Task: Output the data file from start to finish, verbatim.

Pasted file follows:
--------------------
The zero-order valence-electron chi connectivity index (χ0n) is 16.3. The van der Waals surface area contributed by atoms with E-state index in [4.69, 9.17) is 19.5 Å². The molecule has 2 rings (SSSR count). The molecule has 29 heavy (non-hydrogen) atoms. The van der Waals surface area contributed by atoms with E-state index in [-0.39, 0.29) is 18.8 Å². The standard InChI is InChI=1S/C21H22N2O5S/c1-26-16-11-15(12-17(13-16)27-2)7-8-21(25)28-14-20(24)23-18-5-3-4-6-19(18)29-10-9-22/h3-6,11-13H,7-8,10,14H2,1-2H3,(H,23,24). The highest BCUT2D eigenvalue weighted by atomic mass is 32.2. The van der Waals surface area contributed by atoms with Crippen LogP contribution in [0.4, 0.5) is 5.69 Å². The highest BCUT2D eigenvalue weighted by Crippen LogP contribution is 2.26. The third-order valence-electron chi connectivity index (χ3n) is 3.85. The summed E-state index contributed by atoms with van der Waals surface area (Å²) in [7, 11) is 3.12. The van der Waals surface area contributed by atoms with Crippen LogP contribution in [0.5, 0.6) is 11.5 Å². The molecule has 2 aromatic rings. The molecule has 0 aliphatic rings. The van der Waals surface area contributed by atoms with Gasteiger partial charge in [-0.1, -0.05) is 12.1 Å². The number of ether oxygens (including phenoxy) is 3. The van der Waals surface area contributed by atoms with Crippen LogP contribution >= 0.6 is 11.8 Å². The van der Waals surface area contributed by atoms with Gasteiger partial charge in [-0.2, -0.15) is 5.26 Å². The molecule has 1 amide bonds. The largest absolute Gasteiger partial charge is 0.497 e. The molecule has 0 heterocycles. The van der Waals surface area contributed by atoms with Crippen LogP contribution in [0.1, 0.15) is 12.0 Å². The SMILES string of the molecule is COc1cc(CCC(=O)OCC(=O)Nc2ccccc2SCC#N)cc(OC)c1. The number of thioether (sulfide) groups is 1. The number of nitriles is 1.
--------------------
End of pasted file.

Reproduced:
The zero-order valence-electron chi connectivity index (χ0n) is 16.3. The van der Waals surface area contributed by atoms with E-state index in [4.69, 9.17) is 19.5 Å². The molecule has 2 rings (SSSR count). The molecule has 29 heavy (non-hydrogen) atoms. The van der Waals surface area contributed by atoms with E-state index in [-0.39, 0.29) is 18.8 Å². The standard InChI is InChI=1S/C21H22N2O5S/c1-26-16-11-15(12-17(13-16)27-2)7-8-21(25)28-14-20(24)23-18-5-3-4-6-19(18)29-10-9-22/h3-6,11-13H,7-8,10,14H2,1-2H3,(H,23,24). The highest BCUT2D eigenvalue weighted by atomic mass is 32.2. The van der Waals surface area contributed by atoms with Crippen LogP contribution in [0.4, 0.5) is 5.69 Å². The highest BCUT2D eigenvalue weighted by Crippen LogP contribution is 2.26. The third-order valence-electron chi connectivity index (χ3n) is 3.85. The summed E-state index contributed by atoms with van der Waals surface area (Å²) in [7, 11) is 3.12. The van der Waals surface area contributed by atoms with Crippen LogP contribution in [0.5, 0.6) is 11.5 Å². The molecule has 2 aromatic rings. The molecule has 0 aliphatic rings. The van der Waals surface area contributed by atoms with Gasteiger partial charge in [-0.1, -0.05) is 12.1 Å². The number of ether oxygens (including phenoxy) is 3. The van der Waals surface area contributed by atoms with Crippen LogP contribution >= 0.6 is 11.8 Å². The van der Waals surface area contributed by atoms with Gasteiger partial charge in [-0.2, -0.15) is 5.26 Å². The molecule has 1 amide bonds. The largest absolute Gasteiger partial charge is 0.497 e. The molecule has 0 heterocycles. The van der Waals surface area contributed by atoms with Crippen LogP contribution in [0.1, 0.15) is 12.0 Å². The SMILES string of the molecule is COc1cc(CCC(=O)OCC(=O)Nc2ccccc2SCC#N)cc(OC)c1. The number of thioether (sulfide) groups is 1. The number of nitriles is 1.